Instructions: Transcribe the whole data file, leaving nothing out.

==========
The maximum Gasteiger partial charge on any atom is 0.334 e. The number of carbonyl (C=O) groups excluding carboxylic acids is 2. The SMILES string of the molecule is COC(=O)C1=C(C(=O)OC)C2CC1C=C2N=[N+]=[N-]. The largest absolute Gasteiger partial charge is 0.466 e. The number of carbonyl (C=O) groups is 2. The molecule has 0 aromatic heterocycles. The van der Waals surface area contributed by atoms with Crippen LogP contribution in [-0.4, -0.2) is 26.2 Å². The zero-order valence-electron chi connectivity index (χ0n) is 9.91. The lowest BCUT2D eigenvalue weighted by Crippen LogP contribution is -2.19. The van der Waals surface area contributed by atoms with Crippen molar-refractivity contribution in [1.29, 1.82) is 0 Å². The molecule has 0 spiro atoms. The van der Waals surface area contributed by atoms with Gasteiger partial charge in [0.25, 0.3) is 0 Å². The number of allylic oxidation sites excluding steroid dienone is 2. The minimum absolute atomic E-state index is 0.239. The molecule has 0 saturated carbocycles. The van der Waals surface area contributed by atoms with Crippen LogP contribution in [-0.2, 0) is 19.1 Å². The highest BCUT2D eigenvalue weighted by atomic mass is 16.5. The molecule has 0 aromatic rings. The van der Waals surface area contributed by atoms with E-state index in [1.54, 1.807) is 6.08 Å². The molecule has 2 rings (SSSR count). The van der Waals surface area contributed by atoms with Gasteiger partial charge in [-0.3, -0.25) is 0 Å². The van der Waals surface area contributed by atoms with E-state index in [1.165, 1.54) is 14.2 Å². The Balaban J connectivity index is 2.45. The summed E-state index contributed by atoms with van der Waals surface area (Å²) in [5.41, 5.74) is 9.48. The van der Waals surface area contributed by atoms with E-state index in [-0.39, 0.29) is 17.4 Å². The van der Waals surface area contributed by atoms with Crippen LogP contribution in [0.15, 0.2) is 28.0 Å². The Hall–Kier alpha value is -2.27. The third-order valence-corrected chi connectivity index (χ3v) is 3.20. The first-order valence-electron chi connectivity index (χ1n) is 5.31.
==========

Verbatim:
The maximum Gasteiger partial charge on any atom is 0.334 e. The number of carbonyl (C=O) groups excluding carboxylic acids is 2. The SMILES string of the molecule is COC(=O)C1=C(C(=O)OC)C2CC1C=C2N=[N+]=[N-]. The largest absolute Gasteiger partial charge is 0.466 e. The number of carbonyl (C=O) groups is 2. The molecule has 0 aromatic heterocycles. The van der Waals surface area contributed by atoms with Crippen LogP contribution in [-0.4, -0.2) is 26.2 Å². The zero-order valence-electron chi connectivity index (χ0n) is 9.91. The lowest BCUT2D eigenvalue weighted by Crippen LogP contribution is -2.19. The van der Waals surface area contributed by atoms with Crippen molar-refractivity contribution in [1.29, 1.82) is 0 Å². The molecule has 0 spiro atoms. The van der Waals surface area contributed by atoms with Gasteiger partial charge in [0.25, 0.3) is 0 Å². The number of allylic oxidation sites excluding steroid dienone is 2. The minimum absolute atomic E-state index is 0.239. The molecule has 0 saturated carbocycles. The van der Waals surface area contributed by atoms with Crippen LogP contribution in [-0.2, 0) is 19.1 Å². The highest BCUT2D eigenvalue weighted by atomic mass is 16.5. The molecule has 0 aromatic rings. The van der Waals surface area contributed by atoms with E-state index in [1.54, 1.807) is 6.08 Å². The molecule has 2 rings (SSSR count). The van der Waals surface area contributed by atoms with Gasteiger partial charge in [-0.3, -0.25) is 0 Å². The van der Waals surface area contributed by atoms with E-state index in [1.165, 1.54) is 14.2 Å². The Balaban J connectivity index is 2.45. The summed E-state index contributed by atoms with van der Waals surface area (Å²) in [5.41, 5.74) is 9.48. The van der Waals surface area contributed by atoms with E-state index in [-0.39, 0.29) is 17.4 Å². The van der Waals surface area contributed by atoms with Crippen LogP contribution in [0.15, 0.2) is 28.0 Å². The Hall–Kier alpha value is -2.27. The third-order valence-corrected chi connectivity index (χ3v) is 3.20. The first-order valence-electron chi connectivity index (χ1n) is 5.31.